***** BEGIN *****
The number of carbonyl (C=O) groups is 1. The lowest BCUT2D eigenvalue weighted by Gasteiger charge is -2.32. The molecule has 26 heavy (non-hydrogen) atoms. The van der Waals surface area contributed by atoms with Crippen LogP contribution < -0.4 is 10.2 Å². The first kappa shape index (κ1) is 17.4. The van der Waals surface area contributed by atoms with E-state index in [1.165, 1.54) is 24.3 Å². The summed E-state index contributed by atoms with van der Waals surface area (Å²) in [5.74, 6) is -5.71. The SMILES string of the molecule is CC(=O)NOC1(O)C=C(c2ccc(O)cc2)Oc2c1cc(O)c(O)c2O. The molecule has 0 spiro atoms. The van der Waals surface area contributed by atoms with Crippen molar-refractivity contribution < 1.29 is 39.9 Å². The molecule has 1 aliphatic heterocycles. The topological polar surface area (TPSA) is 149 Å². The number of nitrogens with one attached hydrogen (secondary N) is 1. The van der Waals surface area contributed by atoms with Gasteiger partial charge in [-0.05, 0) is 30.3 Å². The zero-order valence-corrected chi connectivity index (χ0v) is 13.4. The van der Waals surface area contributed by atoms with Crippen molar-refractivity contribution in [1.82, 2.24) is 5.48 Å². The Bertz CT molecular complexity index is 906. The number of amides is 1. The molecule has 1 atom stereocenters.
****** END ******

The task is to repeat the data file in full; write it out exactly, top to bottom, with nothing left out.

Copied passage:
The number of carbonyl (C=O) groups is 1. The lowest BCUT2D eigenvalue weighted by Gasteiger charge is -2.32. The molecule has 26 heavy (non-hydrogen) atoms. The van der Waals surface area contributed by atoms with Crippen LogP contribution < -0.4 is 10.2 Å². The first kappa shape index (κ1) is 17.4. The van der Waals surface area contributed by atoms with E-state index in [1.165, 1.54) is 24.3 Å². The summed E-state index contributed by atoms with van der Waals surface area (Å²) in [5.74, 6) is -5.71. The SMILES string of the molecule is CC(=O)NOC1(O)C=C(c2ccc(O)cc2)Oc2c1cc(O)c(O)c2O. The molecule has 0 spiro atoms. The van der Waals surface area contributed by atoms with Crippen molar-refractivity contribution < 1.29 is 39.9 Å². The molecule has 1 aliphatic heterocycles. The topological polar surface area (TPSA) is 149 Å². The number of nitrogens with one attached hydrogen (secondary N) is 1. The van der Waals surface area contributed by atoms with Gasteiger partial charge in [-0.05, 0) is 30.3 Å². The zero-order valence-corrected chi connectivity index (χ0v) is 13.4. The van der Waals surface area contributed by atoms with Crippen molar-refractivity contribution in [1.82, 2.24) is 5.48 Å². The Bertz CT molecular complexity index is 906. The number of amides is 1. The molecule has 1 atom stereocenters.